Monday brought with it the news that the Dallas Cowboys placed the franchise tag on Dak Prescott. Tagging quarterbacks isn’t something that historically ends all too well. Obviously there is Drew Brees and the New Orleans Saints, but to the point of many there is Kirk Cousins and the Washington Redskins. A franchise tag brings with it an inherent “disrespect” in the minds of many.
Cowboys fans should all be hopeful that they get a long-term deal done with Prescott shortly. The last thing you want for your NFL team is a stalemate with its most important player, and unfortunately that is technically where we are.
Cowboys don’t feel there is “disrespect” with franchise tag
If you thought news of the tag was the only Prescott-centric news that would drop on Monday, well you had another thing coming.
Late Monday evening ESPN’s Chris Mortensen tweeted what felt like a message from the Cowboys. They don’t feel that there is any disrespect associated with the franchise tag.
The @dallascowboys don’t believe there is disrespect aspect to decision to place tag on Dak Prescott. Team sources insist again they have offered Dak more than Wentz & Goff.— Chris Mortensen (@mortreport) March 17, 2020
Difference has been length - team wanted 5 yr extension and Dak wanted 4 yr. Dak still hanging tough .
Contract length has been a topic of discussion for a while concerning Dak Prescott. Obviously the shorter the deal the better for him as the sooner his deal is up, the sooner he hits free agency and can cash in once more (all players generally feel this way).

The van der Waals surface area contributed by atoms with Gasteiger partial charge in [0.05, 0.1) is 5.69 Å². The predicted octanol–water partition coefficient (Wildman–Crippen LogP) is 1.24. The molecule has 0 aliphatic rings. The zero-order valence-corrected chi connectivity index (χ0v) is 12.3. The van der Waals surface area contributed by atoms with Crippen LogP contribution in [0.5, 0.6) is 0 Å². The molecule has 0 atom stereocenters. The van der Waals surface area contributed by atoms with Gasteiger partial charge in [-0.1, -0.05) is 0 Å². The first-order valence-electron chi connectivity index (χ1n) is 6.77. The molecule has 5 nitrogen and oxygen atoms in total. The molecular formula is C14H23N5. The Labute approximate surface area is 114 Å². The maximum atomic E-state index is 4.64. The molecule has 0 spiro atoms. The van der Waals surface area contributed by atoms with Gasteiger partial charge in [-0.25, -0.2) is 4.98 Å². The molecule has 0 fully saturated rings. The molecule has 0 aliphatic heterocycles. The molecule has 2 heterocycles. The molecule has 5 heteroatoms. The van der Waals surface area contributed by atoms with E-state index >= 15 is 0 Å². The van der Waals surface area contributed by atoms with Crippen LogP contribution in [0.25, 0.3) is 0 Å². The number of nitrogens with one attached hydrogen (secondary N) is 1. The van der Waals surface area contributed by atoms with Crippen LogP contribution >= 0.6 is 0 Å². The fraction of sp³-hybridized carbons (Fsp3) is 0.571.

It is important to note that both Jared Goff and Carson Wentz each received four-year contract extensions with their respective teams last year. If the Cowboys are truly trying to follow the model set by Prescott’s fellow draftees then his extension should theoretically be for four years. The problem here, for the Cowboys, is that this would put Prescott back into free agency a year sooner than Goff and Wentz.
You see, both Goff and Wentz were first-round picks, picks one and two in 2016, which means that they had a fifth-year option on their rookie deal. This is technically what 2020 is for them which means their extensions don’t truly kick in until next year and that they are signed through 2024. It would take another year for Dak to match them, which is why a five-year deal makes sense for the Cowboys.
Of course if you’re Dak, why would you surrender a year that could put you closer to free agency? If the total guaranteed money was worth it then maybe you would, but it would stand to reason that this isn’t necessarily the case as an extension hasn’t been finalized between the quarterback and team.
It should also be noted that of the cornerstone players that the Cowboys have done long-term extensions with in recent memory that none of them were shorter than five-year extensions. If Dak were to get a four-year deal then it would be the first.